Syria Developing: Insurgents Begin Major Offensive To Take Ariha, South of Idlib, in Northwest

UPDATE 1730 GMT: An overhead view of the demolition of the regime-held “Yellow Mansion” on a hilltop on the south edge of Ariha:

Islamic Front commander Abu Issa inspects the tunnel under the Yellow Mansion:

Storming the Mansion after the blast:


UPDATE 1330 GMT: Sounds of the fighting from a vantage point above Ariha:


UPDATE 1100 GMT: While the Islamic Front attacks Ariha, other factions and Jabhat al-Nusra are trying to tie up regime forces through shelling of positions such as the “Brick Factory” and the Mastoomeh camp. Suqoor al-Sham fighters have destroyed a BMP armored vehicle with ammunition and a Shilka anti-aircraft system moving from Mastoomeh towards Ariha.

Shelling of Mastoomeh camp:


Insurgents have begun an offensive in Idlib Province in northwest Syria, seeking to take the town of Ariha.

The opposition already holds much of the province, including a line from Khan Sheikhoun from the south along a major highway through Ma’arat Numan and approaching Ariha. Last year the insurgent advance threatened to move into Ariha, just south of Idlib city, but the opposition instead consolidated the territory it had taken.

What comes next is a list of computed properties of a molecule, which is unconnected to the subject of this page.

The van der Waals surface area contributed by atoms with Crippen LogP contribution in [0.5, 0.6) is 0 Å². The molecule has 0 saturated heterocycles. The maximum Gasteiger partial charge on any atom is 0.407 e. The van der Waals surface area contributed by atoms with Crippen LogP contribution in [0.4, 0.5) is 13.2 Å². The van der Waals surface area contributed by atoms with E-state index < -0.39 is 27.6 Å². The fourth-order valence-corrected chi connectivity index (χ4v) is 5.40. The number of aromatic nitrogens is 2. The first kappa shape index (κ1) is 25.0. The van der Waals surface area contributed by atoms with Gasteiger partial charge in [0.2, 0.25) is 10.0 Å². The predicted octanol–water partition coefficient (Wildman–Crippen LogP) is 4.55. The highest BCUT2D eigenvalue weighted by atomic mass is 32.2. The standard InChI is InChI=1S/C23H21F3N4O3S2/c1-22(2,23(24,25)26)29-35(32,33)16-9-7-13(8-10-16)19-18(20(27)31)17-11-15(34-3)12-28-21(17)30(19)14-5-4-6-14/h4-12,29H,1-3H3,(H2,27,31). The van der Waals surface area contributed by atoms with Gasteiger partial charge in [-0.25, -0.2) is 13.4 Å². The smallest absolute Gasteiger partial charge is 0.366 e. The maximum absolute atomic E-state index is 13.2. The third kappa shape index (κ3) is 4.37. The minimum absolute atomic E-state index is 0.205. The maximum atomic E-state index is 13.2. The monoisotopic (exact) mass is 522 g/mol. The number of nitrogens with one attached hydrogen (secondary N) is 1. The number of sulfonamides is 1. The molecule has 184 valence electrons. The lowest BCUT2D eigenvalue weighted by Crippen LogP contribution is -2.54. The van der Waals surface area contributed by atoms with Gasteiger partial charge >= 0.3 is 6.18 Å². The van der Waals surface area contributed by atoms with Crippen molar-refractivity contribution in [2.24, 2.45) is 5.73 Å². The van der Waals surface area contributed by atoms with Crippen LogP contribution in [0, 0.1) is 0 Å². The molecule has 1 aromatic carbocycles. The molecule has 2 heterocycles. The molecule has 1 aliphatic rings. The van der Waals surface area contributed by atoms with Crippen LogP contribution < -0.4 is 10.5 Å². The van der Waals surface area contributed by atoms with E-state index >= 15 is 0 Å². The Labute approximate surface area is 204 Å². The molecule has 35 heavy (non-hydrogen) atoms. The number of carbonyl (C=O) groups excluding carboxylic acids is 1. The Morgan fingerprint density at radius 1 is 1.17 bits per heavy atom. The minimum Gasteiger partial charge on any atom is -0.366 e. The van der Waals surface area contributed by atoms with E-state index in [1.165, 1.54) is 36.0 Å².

Insurgent capture of Ariha would threaten regime supply lines to Latakia Province in western Syria on the Mediterranean.

The offensive began on Thursday, but a media blackout was only lifted on Friday morning. Insurgents fired more than 500 shells and rockets, and they detonated an underground bomb which destroyed the regime-held “Yellow Mansion” on a hill on the southern edge of Ariha (see map):

The tunnel system inside the hill underneath the Yellow Mansion:

Insurgents are claiming that they have already taken regime checkpoints and destroyed a tank outside Ariha.

Islamic Front video of the firing of an “elephant” rocket:

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Scott Lucas is Professor of International Politics at the University of Birmingham and editor-in-chief of EA WorldView. He is a specialist in US and British foreign policy and international relations, especially the Middle East and Iran. Formerly he worked as a journalist in the US, writing for newspapers including the Guardian and The Independent and was an essayist for The New Statesman before he founded EA WorldView in November 2008.

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